• Each project will be a limited company owned by Som Energia, selling its production via a bi-lateral contract to the cooperative who then redistributes the kWh to each participant.
  • Starting at the end of year 2, each year there will be a linear pay back of the amortization. This return of the loan is guaranteed by Som Energia.
  • Overall ROI is expected to be between 2-6%, with relatively conservative developments of the market price and costs in line with 1% average inflation over 25 years.Spanje

The project was approved by our members in May 2015 and launched by the end of June 2015. We are now at the end of August and just reached the 1 million Euro with 1100 people participating already.  Average participation stands at 930 €. Our aim is to obtain 5 million Euro over the next 18 months. This would allow us to build:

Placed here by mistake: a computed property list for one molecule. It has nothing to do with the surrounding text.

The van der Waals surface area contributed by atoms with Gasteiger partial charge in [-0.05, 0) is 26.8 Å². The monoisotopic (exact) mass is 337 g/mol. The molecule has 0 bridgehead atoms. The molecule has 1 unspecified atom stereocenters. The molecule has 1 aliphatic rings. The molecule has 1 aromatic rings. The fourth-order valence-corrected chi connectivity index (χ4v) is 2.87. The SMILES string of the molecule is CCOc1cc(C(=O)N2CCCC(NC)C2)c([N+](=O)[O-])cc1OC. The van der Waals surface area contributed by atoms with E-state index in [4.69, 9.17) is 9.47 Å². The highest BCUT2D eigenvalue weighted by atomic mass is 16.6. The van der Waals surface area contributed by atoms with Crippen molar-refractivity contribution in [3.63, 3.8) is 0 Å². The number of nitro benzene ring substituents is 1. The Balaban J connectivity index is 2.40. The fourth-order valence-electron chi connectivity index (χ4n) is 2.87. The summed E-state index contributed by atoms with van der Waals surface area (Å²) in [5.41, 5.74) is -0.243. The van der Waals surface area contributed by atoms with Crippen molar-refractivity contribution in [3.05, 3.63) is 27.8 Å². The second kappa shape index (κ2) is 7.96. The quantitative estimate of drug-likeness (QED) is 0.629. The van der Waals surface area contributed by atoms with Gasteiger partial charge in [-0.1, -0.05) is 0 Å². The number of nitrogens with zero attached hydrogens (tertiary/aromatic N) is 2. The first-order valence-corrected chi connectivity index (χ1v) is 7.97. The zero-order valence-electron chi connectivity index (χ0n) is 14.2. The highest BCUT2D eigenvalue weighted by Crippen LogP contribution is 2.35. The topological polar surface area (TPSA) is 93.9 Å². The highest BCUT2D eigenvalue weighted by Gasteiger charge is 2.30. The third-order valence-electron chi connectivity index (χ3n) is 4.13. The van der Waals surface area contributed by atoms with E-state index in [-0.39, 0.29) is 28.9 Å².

• 2.16 MWp solar project in Alcolea de Rio (Sevilla), contracts signed and waiting for building permit
  • 50% of a 2.7 MW wind Turbine in Pujalt (Barcelona) waiting for confirmation of grid connection
  • 500 kW recovered hydro central near Lleida or Toledo (ungoing negotiations)

The solar project should be operational by the end of this year.

Why do our members participate and loan us their money for 25 years without a guarantee of a return of investment?

We think their reasons are diverse and we are about to ask the first participants to send a short video explaining why they participated which we will transform in a collective video which should convince the next wave of participants. For the moment, let me explain why I participated.